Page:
Last week was rather startling, wasn’t it? For three days, the sun turned brown, outdoor activities were canceled and hazy hung in the air.
I remember the reports of the tremendous bush fires that burned in Australia in 2019 and 2020.
The fires burnt an estimated 60 million acres, destroyed over 3,000 buildings and killed at least 34 people. It was terrible to see, but Australia is a long way away from us and life went on pretty much like it had before.
Then there were the wildfires in California in both 2020 and 2021. In 2020, fires had burned 4,397,809 acres, more than 4% of the state’s roughly 100 million acres of land, making that the largest wildfire season recorded in California’s modern history. The fires destroyed over 10,000 structures and cost over $12.079 billion. I have friends that had to stay indoors for weeks on account of the smoke and dust in the air. But again, California is still thousands of miles away from us.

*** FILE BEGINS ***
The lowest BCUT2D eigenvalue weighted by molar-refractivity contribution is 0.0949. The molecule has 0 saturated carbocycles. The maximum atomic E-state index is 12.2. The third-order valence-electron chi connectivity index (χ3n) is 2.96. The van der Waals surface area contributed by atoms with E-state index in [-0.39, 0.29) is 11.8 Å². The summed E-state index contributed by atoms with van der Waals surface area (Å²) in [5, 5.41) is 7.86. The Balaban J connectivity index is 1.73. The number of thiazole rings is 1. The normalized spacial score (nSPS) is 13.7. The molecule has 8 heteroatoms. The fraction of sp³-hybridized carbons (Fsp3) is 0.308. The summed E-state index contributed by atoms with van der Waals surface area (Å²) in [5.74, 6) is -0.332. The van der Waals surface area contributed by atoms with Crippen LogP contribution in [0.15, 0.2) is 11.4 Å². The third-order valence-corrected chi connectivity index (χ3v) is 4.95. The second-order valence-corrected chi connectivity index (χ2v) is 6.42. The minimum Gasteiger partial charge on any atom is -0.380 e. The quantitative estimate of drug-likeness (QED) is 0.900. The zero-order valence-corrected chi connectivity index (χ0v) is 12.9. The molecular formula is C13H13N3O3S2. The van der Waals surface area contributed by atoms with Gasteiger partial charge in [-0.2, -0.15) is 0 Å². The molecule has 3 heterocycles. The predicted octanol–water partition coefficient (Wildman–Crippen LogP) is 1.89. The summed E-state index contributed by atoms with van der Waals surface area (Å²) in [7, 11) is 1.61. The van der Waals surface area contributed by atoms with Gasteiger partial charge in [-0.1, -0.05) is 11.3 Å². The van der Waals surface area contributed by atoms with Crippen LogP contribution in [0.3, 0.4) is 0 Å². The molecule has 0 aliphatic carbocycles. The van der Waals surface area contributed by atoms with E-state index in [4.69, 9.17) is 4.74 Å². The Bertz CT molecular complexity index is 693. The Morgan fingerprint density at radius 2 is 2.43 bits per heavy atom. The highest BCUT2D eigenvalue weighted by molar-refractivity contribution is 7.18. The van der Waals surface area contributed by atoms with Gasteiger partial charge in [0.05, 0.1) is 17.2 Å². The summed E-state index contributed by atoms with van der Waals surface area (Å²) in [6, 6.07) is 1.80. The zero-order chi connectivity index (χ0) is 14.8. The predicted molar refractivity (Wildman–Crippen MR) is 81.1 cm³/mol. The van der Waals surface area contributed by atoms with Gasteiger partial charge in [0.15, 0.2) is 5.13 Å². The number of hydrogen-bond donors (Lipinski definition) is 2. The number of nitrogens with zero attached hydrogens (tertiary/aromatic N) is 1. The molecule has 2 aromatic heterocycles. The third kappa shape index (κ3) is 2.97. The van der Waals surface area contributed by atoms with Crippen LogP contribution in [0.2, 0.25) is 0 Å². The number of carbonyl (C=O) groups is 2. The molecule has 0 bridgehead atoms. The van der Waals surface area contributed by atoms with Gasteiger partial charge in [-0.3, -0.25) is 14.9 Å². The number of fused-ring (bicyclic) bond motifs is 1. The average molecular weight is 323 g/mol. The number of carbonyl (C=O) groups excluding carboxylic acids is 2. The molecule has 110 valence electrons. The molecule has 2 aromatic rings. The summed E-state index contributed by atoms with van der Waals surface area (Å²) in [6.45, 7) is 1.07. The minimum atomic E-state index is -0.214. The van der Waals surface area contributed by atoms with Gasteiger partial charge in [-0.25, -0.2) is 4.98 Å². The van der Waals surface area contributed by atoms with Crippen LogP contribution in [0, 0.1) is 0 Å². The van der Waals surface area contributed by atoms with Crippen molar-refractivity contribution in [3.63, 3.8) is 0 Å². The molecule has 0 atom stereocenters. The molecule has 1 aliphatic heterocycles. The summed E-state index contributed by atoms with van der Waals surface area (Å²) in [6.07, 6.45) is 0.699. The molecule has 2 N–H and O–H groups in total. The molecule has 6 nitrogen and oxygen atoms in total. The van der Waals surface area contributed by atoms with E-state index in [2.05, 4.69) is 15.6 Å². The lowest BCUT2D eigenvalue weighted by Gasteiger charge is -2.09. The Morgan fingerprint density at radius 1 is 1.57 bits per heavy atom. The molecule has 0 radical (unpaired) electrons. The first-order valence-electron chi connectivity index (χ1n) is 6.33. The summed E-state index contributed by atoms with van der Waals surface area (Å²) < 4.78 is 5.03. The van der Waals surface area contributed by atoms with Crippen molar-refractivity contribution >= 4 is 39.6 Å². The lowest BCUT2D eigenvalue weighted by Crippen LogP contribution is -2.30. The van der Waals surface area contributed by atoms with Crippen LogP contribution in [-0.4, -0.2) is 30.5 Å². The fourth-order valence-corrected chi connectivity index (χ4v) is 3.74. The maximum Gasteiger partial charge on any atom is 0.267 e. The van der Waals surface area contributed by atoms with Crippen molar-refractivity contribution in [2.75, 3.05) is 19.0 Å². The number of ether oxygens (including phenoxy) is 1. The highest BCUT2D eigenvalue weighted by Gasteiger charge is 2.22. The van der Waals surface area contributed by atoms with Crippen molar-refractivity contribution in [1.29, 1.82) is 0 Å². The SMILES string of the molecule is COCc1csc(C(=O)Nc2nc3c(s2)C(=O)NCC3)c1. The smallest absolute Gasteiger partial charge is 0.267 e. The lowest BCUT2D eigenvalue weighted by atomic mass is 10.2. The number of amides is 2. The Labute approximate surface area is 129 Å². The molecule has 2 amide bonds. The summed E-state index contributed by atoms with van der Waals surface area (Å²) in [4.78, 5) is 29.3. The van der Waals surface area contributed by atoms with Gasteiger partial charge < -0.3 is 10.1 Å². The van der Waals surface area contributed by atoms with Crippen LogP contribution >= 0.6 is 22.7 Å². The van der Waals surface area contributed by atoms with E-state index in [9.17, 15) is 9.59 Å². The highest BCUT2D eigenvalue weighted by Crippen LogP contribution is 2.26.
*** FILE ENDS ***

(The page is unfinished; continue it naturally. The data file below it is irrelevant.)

The wildfires that have been burning across Quebec and Ontario are also far away from us. However, last week it became clear that the impact of these fires can still be felt thousands of miles away. We can either chose to learn from this experience or pretend that it did not happen.
As people of faith, we recognize that the natural world is part of God’s good creation. Human beings cannot separate themselves from the world around them. The ways we treat the earth matters. We are called to care for creation and work to protect the environment.
I already am a big proponent of recycling and reducing waste. I try to reduce my carbon footprint. I am interested in learning more about the ways that people can work together to address climate change. I will be sharing more ideas and opportunities for us to consider here in the weeks to come. I hope that we can find ways to work together to make a difference.
Grace and peace,
Pastor Steve Larsen